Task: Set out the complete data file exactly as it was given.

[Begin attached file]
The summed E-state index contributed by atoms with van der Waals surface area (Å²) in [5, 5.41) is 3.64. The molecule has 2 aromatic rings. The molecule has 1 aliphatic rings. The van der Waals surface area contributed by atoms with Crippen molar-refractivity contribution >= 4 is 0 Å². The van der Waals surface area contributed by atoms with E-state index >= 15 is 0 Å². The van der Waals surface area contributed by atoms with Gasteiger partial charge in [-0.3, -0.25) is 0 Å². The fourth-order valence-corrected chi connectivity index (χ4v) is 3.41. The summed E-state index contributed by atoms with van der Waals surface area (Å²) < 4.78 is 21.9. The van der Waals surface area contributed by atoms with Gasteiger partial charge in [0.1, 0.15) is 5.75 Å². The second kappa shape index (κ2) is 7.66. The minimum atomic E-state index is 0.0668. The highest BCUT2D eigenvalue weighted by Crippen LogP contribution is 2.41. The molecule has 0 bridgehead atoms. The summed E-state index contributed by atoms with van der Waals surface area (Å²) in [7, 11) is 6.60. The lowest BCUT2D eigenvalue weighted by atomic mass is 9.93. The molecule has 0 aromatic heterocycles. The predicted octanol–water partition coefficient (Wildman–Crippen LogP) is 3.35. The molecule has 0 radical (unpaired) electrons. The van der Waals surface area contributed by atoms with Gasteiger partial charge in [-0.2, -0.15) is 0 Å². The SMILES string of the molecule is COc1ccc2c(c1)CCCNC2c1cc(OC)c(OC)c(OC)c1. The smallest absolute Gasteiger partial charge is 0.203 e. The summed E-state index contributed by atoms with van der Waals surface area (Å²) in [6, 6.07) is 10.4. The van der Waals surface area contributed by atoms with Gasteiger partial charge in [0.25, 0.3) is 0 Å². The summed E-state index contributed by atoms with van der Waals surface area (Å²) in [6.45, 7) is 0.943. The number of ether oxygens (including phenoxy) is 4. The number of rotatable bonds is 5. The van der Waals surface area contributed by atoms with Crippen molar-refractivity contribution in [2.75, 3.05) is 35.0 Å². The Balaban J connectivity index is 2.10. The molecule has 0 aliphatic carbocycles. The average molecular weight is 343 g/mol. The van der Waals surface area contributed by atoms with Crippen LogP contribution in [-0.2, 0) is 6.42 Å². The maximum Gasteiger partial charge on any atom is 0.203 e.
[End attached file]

The summed E-state index contributed by atoms with van der Waals surface area (Å²) in [5, 5.41) is 3.64. The molecule has 2 aromatic rings. The molecule has 1 aliphatic rings. The van der Waals surface area contributed by atoms with Crippen molar-refractivity contribution >= 4 is 0 Å². The van der Waals surface area contributed by atoms with E-state index >= 15 is 0 Å². The van der Waals surface area contributed by atoms with Gasteiger partial charge in [-0.3, -0.25) is 0 Å². The fourth-order valence-corrected chi connectivity index (χ4v) is 3.41. The summed E-state index contributed by atoms with van der Waals surface area (Å²) < 4.78 is 21.9. The van der Waals surface area contributed by atoms with Gasteiger partial charge in [0.1, 0.15) is 5.75 Å². The second kappa shape index (κ2) is 7.66. The minimum atomic E-state index is 0.0668. The highest BCUT2D eigenvalue weighted by Crippen LogP contribution is 2.41. The molecule has 0 bridgehead atoms. The summed E-state index contributed by atoms with van der Waals surface area (Å²) in [7, 11) is 6.60. The lowest BCUT2D eigenvalue weighted by atomic mass is 9.93. The molecule has 0 aromatic heterocycles. The predicted octanol–water partition coefficient (Wildman–Crippen LogP) is 3.35. The molecule has 0 radical (unpaired) electrons. The van der Waals surface area contributed by atoms with Gasteiger partial charge in [-0.2, -0.15) is 0 Å². The SMILES string of the molecule is COc1ccc2c(c1)CCCNC2c1cc(OC)c(OC)c(OC)c1. The smallest absolute Gasteiger partial charge is 0.203 e. The summed E-state index contributed by atoms with van der Waals surface area (Å²) in [6, 6.07) is 10.4. The van der Waals surface area contributed by atoms with Gasteiger partial charge in [0.25, 0.3) is 0 Å². The summed E-state index contributed by atoms with van der Waals surface area (Å²) in [6.45, 7) is 0.943. The number of ether oxygens (including phenoxy) is 4. The number of rotatable bonds is 5. The van der Waals surface area contributed by atoms with Crippen molar-refractivity contribution in [2.75, 3.05) is 35.0 Å². The Balaban J connectivity index is 2.10. The molecule has 0 aliphatic carbocycles. The average molecular weight is 343 g/mol. The van der Waals surface area contributed by atoms with Crippen LogP contribution in [-0.2, 0) is 6.42 Å². The maximum Gasteiger partial charge on any atom is 0.203 e.